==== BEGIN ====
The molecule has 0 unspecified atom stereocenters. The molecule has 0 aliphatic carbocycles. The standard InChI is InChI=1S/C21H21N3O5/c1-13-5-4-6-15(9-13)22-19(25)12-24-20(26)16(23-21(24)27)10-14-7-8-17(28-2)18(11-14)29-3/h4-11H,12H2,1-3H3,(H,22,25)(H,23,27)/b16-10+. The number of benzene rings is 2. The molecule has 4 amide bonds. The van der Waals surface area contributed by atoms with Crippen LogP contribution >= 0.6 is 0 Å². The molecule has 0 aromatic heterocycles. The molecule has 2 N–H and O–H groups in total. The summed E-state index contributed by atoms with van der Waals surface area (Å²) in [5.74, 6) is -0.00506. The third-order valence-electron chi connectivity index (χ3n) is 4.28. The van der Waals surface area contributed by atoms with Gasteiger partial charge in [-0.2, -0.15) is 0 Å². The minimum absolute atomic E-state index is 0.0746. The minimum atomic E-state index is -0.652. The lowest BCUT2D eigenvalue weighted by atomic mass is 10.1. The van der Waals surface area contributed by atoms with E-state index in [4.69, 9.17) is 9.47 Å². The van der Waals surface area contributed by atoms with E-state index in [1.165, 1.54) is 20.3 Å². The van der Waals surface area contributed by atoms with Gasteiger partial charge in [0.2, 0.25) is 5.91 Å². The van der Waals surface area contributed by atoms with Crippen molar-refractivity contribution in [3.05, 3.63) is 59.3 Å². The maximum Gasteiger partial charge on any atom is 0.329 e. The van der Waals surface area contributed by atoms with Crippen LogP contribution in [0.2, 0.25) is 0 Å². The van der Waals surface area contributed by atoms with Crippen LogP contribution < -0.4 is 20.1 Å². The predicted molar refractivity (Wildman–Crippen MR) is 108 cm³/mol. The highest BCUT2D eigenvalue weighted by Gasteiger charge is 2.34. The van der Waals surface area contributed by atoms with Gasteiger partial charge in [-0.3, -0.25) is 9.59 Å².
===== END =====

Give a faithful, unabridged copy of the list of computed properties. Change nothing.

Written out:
The molecule has 0 unspecified atom stereocenters. The molecule has 0 aliphatic carbocycles. The standard InChI is InChI=1S/C21H21N3O5/c1-13-5-4-6-15(9-13)22-19(25)12-24-20(26)16(23-21(24)27)10-14-7-8-17(28-2)18(11-14)29-3/h4-11H,12H2,1-3H3,(H,22,25)(H,23,27)/b16-10+. The number of benzene rings is 2. The molecule has 4 amide bonds. The van der Waals surface area contributed by atoms with Crippen LogP contribution >= 0.6 is 0 Å². The molecule has 0 aromatic heterocycles. The molecule has 2 N–H and O–H groups in total. The summed E-state index contributed by atoms with van der Waals surface area (Å²) in [5.74, 6) is -0.00506. The third-order valence-electron chi connectivity index (χ3n) is 4.28. The van der Waals surface area contributed by atoms with Gasteiger partial charge in [-0.2, -0.15) is 0 Å². The minimum absolute atomic E-state index is 0.0746. The minimum atomic E-state index is -0.652. The lowest BCUT2D eigenvalue weighted by atomic mass is 10.1. The van der Waals surface area contributed by atoms with E-state index in [4.69, 9.17) is 9.47 Å². The van der Waals surface area contributed by atoms with E-state index in [1.165, 1.54) is 20.3 Å². The van der Waals surface area contributed by atoms with Gasteiger partial charge in [0.2, 0.25) is 5.91 Å². The van der Waals surface area contributed by atoms with Crippen molar-refractivity contribution in [3.05, 3.63) is 59.3 Å². The maximum Gasteiger partial charge on any atom is 0.329 e. The van der Waals surface area contributed by atoms with Crippen LogP contribution in [0.2, 0.25) is 0 Å². The van der Waals surface area contributed by atoms with Crippen LogP contribution < -0.4 is 20.1 Å². The predicted molar refractivity (Wildman–Crippen MR) is 108 cm³/mol. The highest BCUT2D eigenvalue weighted by Gasteiger charge is 2.34. The van der Waals surface area contributed by atoms with Gasteiger partial charge in [-0.3, -0.25) is 9.59 Å².